James Fly (1898-1966)

James Fly was a top attorney for the Tennessee Valley Authority (TVA) from 1934 to 1939 and the chairman of the Federal Communications Commission (FCC) from 1939 to 1944 [1]. Described as a “tenacious and devout New Dealer,” his FCC set out to “diminish the concentrated monopolistic power that controlled the broadcasting industry and simultaneously encourage competition” [2].

James Lawrence Fly was born in Seagoville, Texas on February 22, 1898, to Joseph Lawrence and Jane Ard Fly. He graduated from Dallas High School in 1916 and from the Naval Academy in 1920. After serving three years in the Navy he married Mildred Marvin Jones (they would have two children, James Lawrence, Jr. and Sara Virginia) and began attending Harvard Law School. After receiving his law degree and being admitted to the bar in 1926, Fly began his legal career with the New York firm of White & Case. By 1929, he was working as an assistant U.S. attorney general, specializing in anti-trust law [3].

After Fly became head of the TVA’s legal staff, he twice defended the Tennessee Valley Authority Act before the U.S. Supreme Court – and won both times [4]. Wendell Wilkie, a major opponent of public utilities (and the 1940 Republican challenger to Roosevelt’s third term), described Fly as “the most dangerous man in the United States – to have on the other side” [5].

As chairman of the FCC, Fly oversaw the licensing of radio operators; the enforcement of laws and regulations in communications; radio and atmospheric research; and, most importantly, the issuing of bandwidth frequencies to the burgeoning communications market [6]. He was “credited with greatly improving efficiency,” but he made enemies “by refusing to indulge in backslapping either within the Government or the radio industry” [7]. Fly’s firm regulatory approach “startled and angered the broadcasting industry and their politically conservative defenders in Congress” [8] and his opposition to wiretapping angered the Department of Justice [9].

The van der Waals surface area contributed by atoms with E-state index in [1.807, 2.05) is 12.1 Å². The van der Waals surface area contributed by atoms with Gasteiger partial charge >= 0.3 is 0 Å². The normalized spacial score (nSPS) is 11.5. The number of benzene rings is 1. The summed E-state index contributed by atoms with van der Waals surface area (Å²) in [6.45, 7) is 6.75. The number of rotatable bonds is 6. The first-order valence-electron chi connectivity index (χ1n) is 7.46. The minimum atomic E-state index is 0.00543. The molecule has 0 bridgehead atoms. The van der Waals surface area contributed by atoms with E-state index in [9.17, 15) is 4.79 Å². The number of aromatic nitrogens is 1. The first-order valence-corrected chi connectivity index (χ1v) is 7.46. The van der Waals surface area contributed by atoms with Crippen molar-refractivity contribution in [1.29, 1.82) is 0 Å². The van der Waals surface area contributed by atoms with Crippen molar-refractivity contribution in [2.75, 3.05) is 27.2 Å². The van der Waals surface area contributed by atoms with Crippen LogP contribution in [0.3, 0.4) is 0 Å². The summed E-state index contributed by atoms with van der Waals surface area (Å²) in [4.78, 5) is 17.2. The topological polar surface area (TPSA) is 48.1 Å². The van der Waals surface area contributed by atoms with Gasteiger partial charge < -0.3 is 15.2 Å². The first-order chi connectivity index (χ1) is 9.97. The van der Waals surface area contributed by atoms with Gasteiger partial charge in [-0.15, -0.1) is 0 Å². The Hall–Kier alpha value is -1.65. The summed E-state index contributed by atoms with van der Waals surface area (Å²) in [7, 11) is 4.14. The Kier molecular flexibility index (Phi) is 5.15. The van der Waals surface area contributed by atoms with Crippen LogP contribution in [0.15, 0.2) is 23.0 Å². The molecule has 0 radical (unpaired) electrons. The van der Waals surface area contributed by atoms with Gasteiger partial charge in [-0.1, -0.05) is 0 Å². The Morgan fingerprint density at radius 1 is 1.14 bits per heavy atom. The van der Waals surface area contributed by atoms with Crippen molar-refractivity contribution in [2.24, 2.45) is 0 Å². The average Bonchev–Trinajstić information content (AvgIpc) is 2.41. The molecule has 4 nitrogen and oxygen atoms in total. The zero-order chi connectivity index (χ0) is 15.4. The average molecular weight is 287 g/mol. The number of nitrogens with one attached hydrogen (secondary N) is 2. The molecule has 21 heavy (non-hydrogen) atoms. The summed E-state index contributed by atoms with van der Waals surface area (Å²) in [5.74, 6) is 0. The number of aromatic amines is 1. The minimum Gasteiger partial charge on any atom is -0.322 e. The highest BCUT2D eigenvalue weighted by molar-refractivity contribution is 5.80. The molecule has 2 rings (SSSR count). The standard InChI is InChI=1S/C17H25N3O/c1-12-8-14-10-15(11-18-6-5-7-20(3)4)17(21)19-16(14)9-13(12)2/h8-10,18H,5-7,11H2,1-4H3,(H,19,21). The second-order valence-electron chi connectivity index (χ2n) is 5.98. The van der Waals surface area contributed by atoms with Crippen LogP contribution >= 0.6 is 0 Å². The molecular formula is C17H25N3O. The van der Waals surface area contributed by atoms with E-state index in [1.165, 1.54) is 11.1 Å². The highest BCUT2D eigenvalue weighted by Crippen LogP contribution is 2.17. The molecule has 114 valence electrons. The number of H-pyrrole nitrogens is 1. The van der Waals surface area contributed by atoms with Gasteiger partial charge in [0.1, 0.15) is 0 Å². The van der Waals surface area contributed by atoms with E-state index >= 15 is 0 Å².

Fly’s hard-nosed approach did not seem to bother President Roosevelt. When Fly resigned from the FCC in 1944, the president commended his many years of public service and asked for his continued help: “You have given five years to the prosecution of monopolies… five years to your brilliant defense of the Tennessee Valley Authority… and five years to the reorganization of the Federal Communications Commission… These were all extraordinarily difficult tasks—calling for technical competence and strength of heart of the highest order—against powerful opponents who did not always take your victories lightly… I shall want your advice and counsel. You are only on furlough” [10].

After his New Deal service, Fly returned to private practice and then became a director in the American Civil Liberties Union. He died on January 6, 1966, at the age of 67 [11]. Today, the TVA still provides affordable power to millions of Americans, thanks in part to the legal work of James Fly.

Sources: (1) “Fly Named To FCC As M’Ninch Quits,” New York Times, July 28, 1939, and “Fly Leaves The FCC For Law Practice,” New York Times, November 14, 1944. (2) Susan L. Brinson, The Red Scare, Politics, and the Federal Communications Commission, 1941-1960, Westport, CT: Praeger Publishers, 2004, p. 25-28. (3) “Fly Named To FCC As M’Ninch Quits,” New York Times, July 28, 1939; “James L. Fly Dies, Ex-Head of FCC,” New York Times, January 7, 1966; the names of Fly’s children are from his Wikipedia page (accessed January 29, 2016), citing, “We Pay Our Respects To— James Lawrence Fly,” Broadcasting and Broadcast Advertising (Washington, D.C.: Broadcasting Publications, Inc.) 21 (24): 39. December 15, 1941. (4) See, e.g., Tennessee Electric Power Co., et. al. v. Tennessee Valley Authority, et. al., 306 U.S. 118 (1939), Cornell University Law School, http://www.law.cornell.edu/supremecourt/text/306/118, accessed January 29, 2016, and “Fly Named To FCC As M’Ninch Quits,” New York Times, July 28, 1939. (5) “James L. Fly Dies, Ex-Head of FCC,” New York Times, January 7, 1966. (6) See our summary of the Communications Act of 1934, at https://livingnewdeal.org/what-was-the-new-deal/programs/. (7) See note 5. (8) See note 2. (9) See, e.g., “Fly Of FCC Opposes Wiretapping Power,” New York Times, May 20, 1941. (10) “Fly Leaves The FCC For Private Law Practice,” New York Times, November 14, 1944. (11) See note 5.

Fly James